Posnet with lid
Overall: 6 1/4 x 17 1/4 x 9 1/2 in. ( 15.9 x 43.8 x 24.1 cm )
Cast iron spider (footed skillet) with a flat bottom, slat sides, three splayed legs (triangular in section) and a long, brazed handle; slightly domed lid with central D-shaped handle, triangular in section, and erect rim.
A spider (also called a spider skillet, spider pan, or iron spider) was an iron vessel with three splayed legs and a long handle used for hearth cooking. The footed skillet or frying pan would be set over a small pile of coals pulled out onto the hearth from the fire. Additional coals could be placed on the lid of this particular example. The basic design of these cooking vessels originated in Europe and remained unchanged throughout the eighteenth century in North America. The use of the term "spider", presumably for its similarity in appearance to an arachnid, is distinctly American in origin. By the end of the nineteenth century, spiders—restyled without legs for the stove top—were still in use called by their old name.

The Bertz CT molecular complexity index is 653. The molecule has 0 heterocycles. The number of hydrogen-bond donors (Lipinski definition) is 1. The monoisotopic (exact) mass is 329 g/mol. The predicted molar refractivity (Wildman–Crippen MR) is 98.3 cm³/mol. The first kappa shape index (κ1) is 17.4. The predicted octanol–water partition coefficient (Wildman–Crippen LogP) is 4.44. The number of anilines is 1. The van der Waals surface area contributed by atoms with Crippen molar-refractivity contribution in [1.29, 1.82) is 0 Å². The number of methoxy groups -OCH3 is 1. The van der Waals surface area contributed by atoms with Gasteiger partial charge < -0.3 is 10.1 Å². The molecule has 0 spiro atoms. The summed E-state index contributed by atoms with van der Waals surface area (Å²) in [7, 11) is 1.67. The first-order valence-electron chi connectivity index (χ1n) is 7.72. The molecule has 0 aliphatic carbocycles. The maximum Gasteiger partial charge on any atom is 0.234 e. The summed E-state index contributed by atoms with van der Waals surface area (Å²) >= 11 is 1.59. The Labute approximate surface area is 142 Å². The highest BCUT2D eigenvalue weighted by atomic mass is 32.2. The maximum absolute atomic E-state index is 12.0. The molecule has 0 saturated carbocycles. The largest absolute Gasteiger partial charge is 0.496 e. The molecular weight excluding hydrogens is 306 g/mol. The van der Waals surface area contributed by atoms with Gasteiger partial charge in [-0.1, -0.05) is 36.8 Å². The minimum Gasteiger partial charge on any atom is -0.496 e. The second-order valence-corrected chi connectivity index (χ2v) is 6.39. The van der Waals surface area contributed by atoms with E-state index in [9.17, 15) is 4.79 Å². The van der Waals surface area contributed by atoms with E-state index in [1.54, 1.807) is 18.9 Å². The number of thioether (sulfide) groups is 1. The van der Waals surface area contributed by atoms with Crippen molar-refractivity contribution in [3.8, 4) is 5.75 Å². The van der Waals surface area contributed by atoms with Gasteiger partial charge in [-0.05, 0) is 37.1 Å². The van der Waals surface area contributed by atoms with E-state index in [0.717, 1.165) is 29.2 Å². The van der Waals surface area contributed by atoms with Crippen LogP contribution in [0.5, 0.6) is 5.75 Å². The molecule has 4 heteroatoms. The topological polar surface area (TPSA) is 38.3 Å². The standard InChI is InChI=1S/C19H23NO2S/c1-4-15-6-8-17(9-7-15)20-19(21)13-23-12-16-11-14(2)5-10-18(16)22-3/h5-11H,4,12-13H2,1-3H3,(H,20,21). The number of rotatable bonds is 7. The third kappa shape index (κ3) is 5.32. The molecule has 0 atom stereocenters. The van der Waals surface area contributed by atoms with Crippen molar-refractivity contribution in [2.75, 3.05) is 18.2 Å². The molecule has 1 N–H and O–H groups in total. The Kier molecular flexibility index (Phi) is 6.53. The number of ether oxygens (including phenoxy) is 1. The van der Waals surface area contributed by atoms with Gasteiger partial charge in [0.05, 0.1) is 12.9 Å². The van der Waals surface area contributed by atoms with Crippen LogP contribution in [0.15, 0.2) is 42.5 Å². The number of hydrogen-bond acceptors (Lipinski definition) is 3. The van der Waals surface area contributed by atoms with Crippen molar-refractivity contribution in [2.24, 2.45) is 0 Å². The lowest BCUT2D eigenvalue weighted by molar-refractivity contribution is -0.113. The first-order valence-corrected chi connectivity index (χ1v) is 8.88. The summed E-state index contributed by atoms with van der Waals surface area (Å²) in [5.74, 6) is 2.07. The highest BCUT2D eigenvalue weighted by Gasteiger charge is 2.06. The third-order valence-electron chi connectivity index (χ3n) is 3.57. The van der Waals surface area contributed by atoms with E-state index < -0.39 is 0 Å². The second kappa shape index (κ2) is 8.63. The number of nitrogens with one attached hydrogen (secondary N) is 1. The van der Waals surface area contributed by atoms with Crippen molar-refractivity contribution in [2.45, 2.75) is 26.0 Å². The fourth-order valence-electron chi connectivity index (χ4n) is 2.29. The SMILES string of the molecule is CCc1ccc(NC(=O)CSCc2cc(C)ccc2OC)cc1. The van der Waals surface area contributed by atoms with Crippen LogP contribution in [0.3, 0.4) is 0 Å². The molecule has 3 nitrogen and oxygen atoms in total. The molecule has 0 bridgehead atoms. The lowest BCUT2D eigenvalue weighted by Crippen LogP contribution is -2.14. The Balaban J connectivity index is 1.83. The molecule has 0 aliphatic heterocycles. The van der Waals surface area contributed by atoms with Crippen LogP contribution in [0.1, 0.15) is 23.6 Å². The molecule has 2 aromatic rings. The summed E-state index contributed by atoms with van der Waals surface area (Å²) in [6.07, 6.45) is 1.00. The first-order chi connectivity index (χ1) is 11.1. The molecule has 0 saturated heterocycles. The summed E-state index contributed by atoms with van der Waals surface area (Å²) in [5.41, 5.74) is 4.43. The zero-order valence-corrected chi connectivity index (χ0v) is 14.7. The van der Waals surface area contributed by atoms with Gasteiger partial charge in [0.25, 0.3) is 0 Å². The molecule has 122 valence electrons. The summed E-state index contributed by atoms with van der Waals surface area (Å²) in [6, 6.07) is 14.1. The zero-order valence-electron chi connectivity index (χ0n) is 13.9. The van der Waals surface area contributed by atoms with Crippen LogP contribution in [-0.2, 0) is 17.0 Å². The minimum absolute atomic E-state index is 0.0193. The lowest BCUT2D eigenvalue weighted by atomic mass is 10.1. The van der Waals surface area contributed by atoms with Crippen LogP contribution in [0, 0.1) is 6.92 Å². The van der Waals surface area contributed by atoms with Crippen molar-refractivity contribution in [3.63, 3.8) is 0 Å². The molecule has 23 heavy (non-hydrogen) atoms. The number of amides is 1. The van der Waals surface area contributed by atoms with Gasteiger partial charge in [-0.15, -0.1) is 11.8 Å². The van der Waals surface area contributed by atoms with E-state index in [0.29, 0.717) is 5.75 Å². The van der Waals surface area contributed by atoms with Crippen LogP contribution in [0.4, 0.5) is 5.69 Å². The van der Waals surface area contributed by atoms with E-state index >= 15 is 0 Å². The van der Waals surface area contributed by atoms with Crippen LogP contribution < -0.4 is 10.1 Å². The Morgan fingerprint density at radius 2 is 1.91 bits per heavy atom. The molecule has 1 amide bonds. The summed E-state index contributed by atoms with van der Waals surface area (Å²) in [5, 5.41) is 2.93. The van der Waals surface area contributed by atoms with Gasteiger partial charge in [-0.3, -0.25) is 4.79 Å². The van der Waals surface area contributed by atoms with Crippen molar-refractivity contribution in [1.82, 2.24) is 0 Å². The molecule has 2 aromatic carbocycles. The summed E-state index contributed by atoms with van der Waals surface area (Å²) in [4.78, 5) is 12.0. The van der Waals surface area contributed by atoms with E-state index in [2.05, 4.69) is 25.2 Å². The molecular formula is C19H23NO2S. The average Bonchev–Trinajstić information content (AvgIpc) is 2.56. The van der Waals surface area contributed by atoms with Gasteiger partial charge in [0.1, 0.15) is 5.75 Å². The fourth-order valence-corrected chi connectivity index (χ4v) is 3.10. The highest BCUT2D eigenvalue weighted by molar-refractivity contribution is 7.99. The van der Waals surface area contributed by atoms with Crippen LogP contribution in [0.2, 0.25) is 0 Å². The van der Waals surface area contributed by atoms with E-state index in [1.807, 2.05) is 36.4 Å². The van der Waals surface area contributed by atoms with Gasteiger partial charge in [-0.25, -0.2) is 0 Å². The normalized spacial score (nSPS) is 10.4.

Krohn, Deborah, Peter Miller, and Marybeth De Filippis, eds., "Dutch New York Between East and West: The World of Margrieta van Varick." New York: Bard Graduate Center, New-York Historical Society, New Haven and London: Yale University Press, 2009, p. 302
Due to ongoing research, information about this object is subject to change.